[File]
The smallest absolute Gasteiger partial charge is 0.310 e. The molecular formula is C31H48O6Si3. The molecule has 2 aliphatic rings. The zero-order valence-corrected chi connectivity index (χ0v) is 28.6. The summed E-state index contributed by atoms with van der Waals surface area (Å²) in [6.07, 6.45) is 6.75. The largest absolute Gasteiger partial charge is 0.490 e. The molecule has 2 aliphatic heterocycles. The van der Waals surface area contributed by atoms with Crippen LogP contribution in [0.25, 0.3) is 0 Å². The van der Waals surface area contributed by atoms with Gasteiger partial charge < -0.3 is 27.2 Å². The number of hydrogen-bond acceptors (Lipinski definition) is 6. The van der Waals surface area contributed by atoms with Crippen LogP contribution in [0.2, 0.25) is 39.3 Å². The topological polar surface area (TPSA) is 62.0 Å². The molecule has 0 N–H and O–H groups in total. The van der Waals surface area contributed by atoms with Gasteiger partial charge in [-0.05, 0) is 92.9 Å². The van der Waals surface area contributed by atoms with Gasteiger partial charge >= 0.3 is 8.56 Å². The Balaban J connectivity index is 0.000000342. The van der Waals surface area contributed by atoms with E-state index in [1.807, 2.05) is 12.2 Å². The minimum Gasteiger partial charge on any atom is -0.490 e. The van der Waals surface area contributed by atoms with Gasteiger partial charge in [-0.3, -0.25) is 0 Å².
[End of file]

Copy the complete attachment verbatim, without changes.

The smallest absolute Gasteiger partial charge is 0.310 e. The molecular formula is C31H48O6Si3. The molecule has 2 aliphatic rings. The zero-order valence-corrected chi connectivity index (χ0v) is 28.6. The summed E-state index contributed by atoms with van der Waals surface area (Å²) in [6.07, 6.45) is 6.75. The largest absolute Gasteiger partial charge is 0.490 e. The molecule has 2 aliphatic heterocycles. The van der Waals surface area contributed by atoms with Crippen LogP contribution in [0.25, 0.3) is 0 Å². The van der Waals surface area contributed by atoms with Gasteiger partial charge < -0.3 is 27.2 Å². The number of hydrogen-bond acceptors (Lipinski definition) is 6. The van der Waals surface area contributed by atoms with Crippen LogP contribution in [0.2, 0.25) is 39.3 Å². The topological polar surface area (TPSA) is 62.0 Å². The molecule has 0 N–H and O–H groups in total. The van der Waals surface area contributed by atoms with Gasteiger partial charge in [-0.05, 0) is 92.9 Å². The van der Waals surface area contributed by atoms with Gasteiger partial charge >= 0.3 is 8.56 Å². The Balaban J connectivity index is 0.000000342. The van der Waals surface area contributed by atoms with E-state index in [1.807, 2.05) is 12.2 Å². The minimum Gasteiger partial charge on any atom is -0.490 e. The van der Waals surface area contributed by atoms with Gasteiger partial charge in [-0.3, -0.25) is 0 Å².